In NALGO, two prominent left wingers (one IS, one CP) were knocked off the Executive. In this case the left wing vote held up – the results being due to an increased vote for the right. In the CPSA, the Broad Left majority on the Executive was reduced, although the far-right President, Losinska, was replaced and two IS candidates were elected.

More important, it is now clear that the £6 policy will run its course without a single successful challenge from below. Days lost through strikes have fallen back to pre-Heath levels. Moreover, the vast majority of recent disputes have concerned matters other than pay (at any rate directly); the toolmakers’ strikes being the notable exception.

There can be no doubt that over the last year the government and the TUC won the ideological battle. The ‘wage rises are the cause of inflation’ argument has been very widely accepted in the working class. The initial impact of rising unemployment has also had its impact in dampening militancy.

This state of affairs can hardly last more than a few months more. Assuming that the right-wing win the NUM ballot on pay policy the government may well be riding high over the summer. But by the end of the summer the price index will be up another 3 per cent because of sterling depreciation (up to late May) alone and the impact of rising raw material prices will be beginning to be felt. There is no chance at all of government promises on inflation being fulfilled. Disillusionment with pay policies, successfully imposed but with continuing inflation eroding real earnings, is bound to grow.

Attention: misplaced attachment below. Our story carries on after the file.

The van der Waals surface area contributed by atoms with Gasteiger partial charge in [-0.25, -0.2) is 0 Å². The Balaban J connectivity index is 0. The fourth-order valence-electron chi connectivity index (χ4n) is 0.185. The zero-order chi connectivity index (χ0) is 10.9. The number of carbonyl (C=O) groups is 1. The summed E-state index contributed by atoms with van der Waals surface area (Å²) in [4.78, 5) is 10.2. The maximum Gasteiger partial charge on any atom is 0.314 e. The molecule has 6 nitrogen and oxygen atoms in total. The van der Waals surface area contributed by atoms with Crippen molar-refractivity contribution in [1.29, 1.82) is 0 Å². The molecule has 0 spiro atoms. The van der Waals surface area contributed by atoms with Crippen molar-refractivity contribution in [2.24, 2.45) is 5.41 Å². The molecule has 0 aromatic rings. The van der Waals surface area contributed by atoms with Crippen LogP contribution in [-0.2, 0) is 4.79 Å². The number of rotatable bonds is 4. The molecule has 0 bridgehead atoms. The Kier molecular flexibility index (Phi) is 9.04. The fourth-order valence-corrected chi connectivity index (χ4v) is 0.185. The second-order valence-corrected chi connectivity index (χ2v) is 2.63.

Another factor is the cumulative effect of the cuts. Already, as the spectacular occupation of Scottish Colleges of Education shows, this is a potential flashpoint. But, as Jim Kincaid pointed out in these Notes two months ago:

‘despite the £2,400,000 a year of cuts to be carried out over the next four years, the fact is that projected public expenditure will actually be higher in 1979 than now.’

If, as is quite possible, the government has recourse to the IMF for a substantial sterling-support loan the conditions will include an intensified squeeze on public spending – except, of course, on the growing interest charges (half the total deficit). Sections, even of the trade union bureaucracies, must react against this and in terms of ideas it is a damaging issue for the right.

And there is unemployment. The fraudulent claim that pay ‘restraint’ saves jobs is bound to be less and less convincing as unemployment continues into the boom. Ideologically, this is the most important issue of all for exposing the irrationality and waste of capitalism. May saw an important step forward in the Right to Work campaign, the setting up of a broad and representative National Council. Our next issue will survey the experience of the campaign to date.

The right in the labour movement is now at high tide. The ‘new face’ of Callaghan and the political uncertainty of a minority government with its appeal to ‘keep the Tories out’ may prolong its dominance for a while. But the underlying economic situation is opening up increasing opportunities for the left. With the CP and its Broad Lefts in increasing disarray, the outcome depends on the capacity of the revolutionary left to seize its opportunities.